(NewsUSA) – For most children in the United States, finding a toy with which to play is hardly a hardship. A trip to the toy store with some allowance money, or a holiday or birthday, provides plenty of action figures, model cars, dolls, talking robots and video games.
But many children in developing countries around the world cannot afford to buy any toys — and these children often show ingenuity and creativity in making their own toys.
To celebrate the power of play, ChildFund International has created a touring exhibition titled, “The Power to Play: From Trash to Treasure,” which displays 350 handcrafted toys created by children around the world. Some of the toys are easily recognizable, like soccer balls and kites. Others are unique to their place of origin, or reveal the social, economic and political conditions in which their makers are growing up.
“Our traveling exhibition highlights the resourcefulness and creativity of the children who created the toys,” says Anne Lynam Goddard, president and CEO of ChildFund International. “Thousands of viewers will gain new appreciation for the power of play and its role in childhood development.”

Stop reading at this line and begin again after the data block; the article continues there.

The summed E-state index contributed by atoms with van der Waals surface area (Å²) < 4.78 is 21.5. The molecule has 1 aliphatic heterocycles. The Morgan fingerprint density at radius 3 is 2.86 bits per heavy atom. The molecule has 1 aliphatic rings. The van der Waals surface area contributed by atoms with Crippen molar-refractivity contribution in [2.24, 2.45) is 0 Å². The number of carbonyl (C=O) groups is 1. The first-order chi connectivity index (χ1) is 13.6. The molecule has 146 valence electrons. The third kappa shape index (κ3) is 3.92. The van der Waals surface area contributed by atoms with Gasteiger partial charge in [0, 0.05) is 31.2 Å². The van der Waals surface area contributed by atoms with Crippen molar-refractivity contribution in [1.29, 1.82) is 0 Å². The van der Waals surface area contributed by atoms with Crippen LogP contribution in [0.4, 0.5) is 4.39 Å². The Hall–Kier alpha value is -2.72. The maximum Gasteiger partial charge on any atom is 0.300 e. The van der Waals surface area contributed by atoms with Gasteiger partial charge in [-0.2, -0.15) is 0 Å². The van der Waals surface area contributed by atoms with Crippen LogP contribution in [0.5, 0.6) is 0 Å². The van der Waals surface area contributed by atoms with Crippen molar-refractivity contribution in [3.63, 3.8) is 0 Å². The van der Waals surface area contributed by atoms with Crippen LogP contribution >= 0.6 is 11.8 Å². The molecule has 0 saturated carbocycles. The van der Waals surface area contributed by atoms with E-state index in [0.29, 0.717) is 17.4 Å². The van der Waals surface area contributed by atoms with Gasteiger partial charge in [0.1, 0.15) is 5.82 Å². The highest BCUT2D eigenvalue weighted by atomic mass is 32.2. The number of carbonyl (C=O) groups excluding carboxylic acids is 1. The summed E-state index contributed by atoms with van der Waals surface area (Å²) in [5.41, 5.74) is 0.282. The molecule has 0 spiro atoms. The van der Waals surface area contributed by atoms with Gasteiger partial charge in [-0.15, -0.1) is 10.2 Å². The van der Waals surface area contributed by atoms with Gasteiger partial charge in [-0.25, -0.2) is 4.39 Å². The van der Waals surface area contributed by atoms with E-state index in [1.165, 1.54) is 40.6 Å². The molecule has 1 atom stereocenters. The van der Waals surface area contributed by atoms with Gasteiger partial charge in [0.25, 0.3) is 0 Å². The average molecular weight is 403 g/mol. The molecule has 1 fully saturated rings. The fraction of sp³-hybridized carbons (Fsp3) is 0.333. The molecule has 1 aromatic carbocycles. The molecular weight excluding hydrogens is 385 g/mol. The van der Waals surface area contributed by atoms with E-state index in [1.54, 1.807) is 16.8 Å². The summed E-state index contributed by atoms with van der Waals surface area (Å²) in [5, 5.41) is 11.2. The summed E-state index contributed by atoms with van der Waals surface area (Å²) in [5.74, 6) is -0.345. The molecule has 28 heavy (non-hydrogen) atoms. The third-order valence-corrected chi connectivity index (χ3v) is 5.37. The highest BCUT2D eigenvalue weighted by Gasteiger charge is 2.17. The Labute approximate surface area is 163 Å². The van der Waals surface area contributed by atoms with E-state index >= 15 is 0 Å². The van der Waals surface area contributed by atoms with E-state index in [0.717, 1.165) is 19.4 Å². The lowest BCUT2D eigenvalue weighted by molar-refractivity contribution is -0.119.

Play proves essential to children’s healthy development, helping kids solve problems, test new ideas and gain friendships. So, what kind of toys can viewers expect to see? Warsito and Ade of Central Java, Indonesia make stilts to play a popular game, called “egrang.”
“It’s an exciting and unique game, and I love playing it,” says Warsito. “You can tell when a child is an expert in playing this game. He or she must have a good sense of balance and high skill to play it.”
Tyrel of Dominica has made his own toys since age eight. “I loved playing with toys, but my parents were not always able to afford them, and the ones that they occasionally bought did not hold together for long.”
Nollan, a 13-year-old from Honduras, fashions a toy called “The Trapeze Artist,” which he makes once a year and often lends to siblings and friends.
These unique toys are just a few examples of the types of items in ChildFund International’s Power to Play exhibit, which will be traveling to major museums and other locations across the United States through 2011.
For more information about the exhibit, or to learn how you can improve the life of a child in need, visit www.childfund.org.